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Page last updated at 12:29 GMT, Tuesday, 29 June 2010 13:29 UK

Former England coach Brian Ashton returns to Fylde

Brian Ashton
Ashton left his role as England coach in 2008

Former England head coach Brian Ashton has agreed to return to his old club Fylde as a coaching consultant.

The 63-year-old, who was appointed director of rugby at the University of Bath in 2008, guided England to the Rugby World Cup final in 2007.

"Fylde helped me in launching my playing career in the 1960's," Ashton told BBC Radio Lancashire.

"So now there's an opportunity to return the favour and give something back to the club."

Ashton, who received an MBE in 2007, spent seven years at the Woodlands between 1966-73, playing alongside club stalwarts Bill Beaumont and Malcolm Phillips.

He later went on to coach England despite never having represented them at playing level.

Ashton was part of the coaching set up at Bath between 1989-1997, during their most successful period in English club rugby, before he returned to The Rec for a second spell in 2006.

1946: Born in Leigh, Lancs
Played for: Tyldesley, Fylde, Orrell, Lancashire, England North, Barbarians, AS Montferrand, Roma, Milan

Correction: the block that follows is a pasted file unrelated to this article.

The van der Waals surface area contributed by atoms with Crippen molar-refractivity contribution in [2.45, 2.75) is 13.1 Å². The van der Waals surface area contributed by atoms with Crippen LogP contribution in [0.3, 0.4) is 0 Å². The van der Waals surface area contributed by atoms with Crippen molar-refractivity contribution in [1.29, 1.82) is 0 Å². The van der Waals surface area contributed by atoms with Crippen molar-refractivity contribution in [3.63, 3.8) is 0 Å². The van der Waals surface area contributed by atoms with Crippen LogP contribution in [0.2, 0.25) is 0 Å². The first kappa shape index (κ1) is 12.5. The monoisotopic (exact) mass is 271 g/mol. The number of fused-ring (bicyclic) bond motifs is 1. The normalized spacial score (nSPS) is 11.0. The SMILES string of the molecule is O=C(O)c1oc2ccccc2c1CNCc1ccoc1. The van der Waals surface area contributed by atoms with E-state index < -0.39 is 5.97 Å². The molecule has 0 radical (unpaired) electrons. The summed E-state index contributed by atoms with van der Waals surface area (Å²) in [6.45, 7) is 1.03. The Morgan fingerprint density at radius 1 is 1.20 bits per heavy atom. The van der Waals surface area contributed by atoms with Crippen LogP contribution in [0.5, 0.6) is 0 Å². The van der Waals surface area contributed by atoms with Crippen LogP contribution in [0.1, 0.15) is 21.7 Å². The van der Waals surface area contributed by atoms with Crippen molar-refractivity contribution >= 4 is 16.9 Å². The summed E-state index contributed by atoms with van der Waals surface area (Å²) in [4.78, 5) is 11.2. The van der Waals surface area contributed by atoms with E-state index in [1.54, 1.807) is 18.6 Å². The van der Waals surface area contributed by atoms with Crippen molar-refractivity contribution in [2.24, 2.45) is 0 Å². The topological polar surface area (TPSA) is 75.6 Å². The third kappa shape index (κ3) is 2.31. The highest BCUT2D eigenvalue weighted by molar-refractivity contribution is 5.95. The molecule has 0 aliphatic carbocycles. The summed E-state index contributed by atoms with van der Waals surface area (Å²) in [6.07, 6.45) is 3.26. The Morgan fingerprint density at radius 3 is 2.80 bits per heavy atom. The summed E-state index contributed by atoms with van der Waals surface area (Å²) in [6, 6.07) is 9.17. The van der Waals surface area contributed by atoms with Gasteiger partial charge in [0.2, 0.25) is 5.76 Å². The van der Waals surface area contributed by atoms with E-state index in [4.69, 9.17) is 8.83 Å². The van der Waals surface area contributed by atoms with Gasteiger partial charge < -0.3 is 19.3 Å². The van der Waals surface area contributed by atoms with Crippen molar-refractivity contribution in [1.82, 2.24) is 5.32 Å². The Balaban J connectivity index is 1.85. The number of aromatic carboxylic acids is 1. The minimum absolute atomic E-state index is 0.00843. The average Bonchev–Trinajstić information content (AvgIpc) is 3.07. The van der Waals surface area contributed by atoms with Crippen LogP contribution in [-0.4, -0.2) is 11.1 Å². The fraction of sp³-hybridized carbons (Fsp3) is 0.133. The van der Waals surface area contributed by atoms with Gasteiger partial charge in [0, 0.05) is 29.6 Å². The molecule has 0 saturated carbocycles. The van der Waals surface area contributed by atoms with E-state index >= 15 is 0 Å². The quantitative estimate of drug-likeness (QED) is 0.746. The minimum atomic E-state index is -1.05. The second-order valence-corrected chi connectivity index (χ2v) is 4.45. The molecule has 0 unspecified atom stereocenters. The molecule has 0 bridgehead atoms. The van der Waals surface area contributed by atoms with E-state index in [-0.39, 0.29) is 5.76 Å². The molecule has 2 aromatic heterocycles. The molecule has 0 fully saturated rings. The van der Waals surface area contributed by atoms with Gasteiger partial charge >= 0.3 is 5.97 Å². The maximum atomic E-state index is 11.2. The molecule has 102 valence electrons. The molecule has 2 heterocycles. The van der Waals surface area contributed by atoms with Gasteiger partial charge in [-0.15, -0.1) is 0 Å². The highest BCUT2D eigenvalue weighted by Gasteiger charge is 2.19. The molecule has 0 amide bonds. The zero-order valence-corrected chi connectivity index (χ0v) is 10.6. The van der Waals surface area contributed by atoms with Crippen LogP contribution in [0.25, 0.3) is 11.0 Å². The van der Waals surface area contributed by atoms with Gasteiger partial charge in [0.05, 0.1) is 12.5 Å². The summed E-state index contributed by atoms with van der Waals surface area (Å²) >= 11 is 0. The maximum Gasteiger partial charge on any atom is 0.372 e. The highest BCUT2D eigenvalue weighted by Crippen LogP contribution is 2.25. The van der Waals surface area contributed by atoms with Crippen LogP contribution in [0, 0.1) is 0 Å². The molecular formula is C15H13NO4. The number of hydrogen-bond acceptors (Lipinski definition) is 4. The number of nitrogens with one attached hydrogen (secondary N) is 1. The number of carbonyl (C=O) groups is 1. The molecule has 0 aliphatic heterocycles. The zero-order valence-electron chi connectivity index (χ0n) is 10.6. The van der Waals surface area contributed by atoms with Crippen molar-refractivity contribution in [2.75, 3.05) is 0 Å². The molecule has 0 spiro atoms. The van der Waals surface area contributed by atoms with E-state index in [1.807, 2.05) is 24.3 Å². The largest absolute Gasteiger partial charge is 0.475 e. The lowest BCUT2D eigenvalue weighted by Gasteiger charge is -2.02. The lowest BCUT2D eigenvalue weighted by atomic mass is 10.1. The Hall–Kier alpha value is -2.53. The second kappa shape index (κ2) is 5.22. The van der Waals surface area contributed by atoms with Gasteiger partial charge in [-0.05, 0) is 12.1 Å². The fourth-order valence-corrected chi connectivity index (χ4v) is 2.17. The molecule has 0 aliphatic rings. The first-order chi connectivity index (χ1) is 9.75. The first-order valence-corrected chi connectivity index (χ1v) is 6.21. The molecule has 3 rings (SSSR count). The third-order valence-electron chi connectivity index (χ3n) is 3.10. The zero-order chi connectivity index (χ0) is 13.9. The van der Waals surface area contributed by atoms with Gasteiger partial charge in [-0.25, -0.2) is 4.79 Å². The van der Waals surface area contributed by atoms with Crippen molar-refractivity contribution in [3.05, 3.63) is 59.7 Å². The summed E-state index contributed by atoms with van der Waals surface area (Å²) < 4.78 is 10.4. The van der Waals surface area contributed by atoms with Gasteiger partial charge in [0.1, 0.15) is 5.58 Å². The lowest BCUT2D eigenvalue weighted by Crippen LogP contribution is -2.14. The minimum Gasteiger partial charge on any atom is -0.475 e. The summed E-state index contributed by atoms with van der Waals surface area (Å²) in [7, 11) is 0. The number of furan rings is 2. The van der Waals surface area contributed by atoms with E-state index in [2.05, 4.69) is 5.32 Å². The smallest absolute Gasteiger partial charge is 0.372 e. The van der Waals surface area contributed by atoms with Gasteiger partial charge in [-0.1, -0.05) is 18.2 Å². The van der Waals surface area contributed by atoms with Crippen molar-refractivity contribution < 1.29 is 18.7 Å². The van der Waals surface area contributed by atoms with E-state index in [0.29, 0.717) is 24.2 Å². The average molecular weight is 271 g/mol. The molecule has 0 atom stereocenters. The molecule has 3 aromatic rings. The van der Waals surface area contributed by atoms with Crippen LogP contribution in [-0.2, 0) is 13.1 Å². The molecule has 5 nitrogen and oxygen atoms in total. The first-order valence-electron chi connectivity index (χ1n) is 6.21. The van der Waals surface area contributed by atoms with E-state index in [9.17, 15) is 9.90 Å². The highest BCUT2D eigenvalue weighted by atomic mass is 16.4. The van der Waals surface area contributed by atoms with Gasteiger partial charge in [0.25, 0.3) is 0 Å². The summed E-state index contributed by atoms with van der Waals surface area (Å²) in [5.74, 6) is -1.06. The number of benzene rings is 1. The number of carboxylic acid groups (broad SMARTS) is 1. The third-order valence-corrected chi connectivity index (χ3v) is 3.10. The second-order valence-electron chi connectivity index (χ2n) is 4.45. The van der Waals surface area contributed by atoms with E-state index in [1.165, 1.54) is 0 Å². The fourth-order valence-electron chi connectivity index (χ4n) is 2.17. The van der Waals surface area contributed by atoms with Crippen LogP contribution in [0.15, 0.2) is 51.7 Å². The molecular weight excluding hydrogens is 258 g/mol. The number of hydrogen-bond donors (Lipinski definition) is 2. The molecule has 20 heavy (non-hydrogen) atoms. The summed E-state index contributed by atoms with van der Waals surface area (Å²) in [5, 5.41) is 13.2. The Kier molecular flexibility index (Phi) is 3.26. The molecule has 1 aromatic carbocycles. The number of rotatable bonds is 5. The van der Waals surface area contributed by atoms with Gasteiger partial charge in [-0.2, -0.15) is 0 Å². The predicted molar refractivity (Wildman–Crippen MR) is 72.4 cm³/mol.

1989-94: Bath assistant coach
1994-97: Bath head coach
1997-98: Ireland head coach
1998-02: England asst. coach
2002-05: RFU Academy Mgr
2006: Bath head coach
2006: England attack coach
2006-08: England head coach

His preference for expansive attacking rugby saw him recruited as England assistant coach under Sir Clive Woodward in 1998 and his is largely credited with transforming his country's style of play.

He almost guided them to success in the World Cup final in 2007 before narrowly losing 15-6 to winners South Africa despite a shaky start in the early stages of the competition.

But he believes returning to his roots is just as important and is relishing the chance to improve Fylde's fortunes.

"Things are substantially different," said Ashton. "They now play in a league which we never did and the whole environment has changed, although in essence a lot of things are still the same.

"I'd like to think that one or two of the guys that I know there have retained some of the essential amateurism of the game in terms of playing an enjoyable game of rugby and challenging themselves.

"I would like to stress that director of rugby Mark Nelson is the man in charge.

"I'll support him and do whatever I can to help the players and team develop in an environment of freedom and make it enjoyable."

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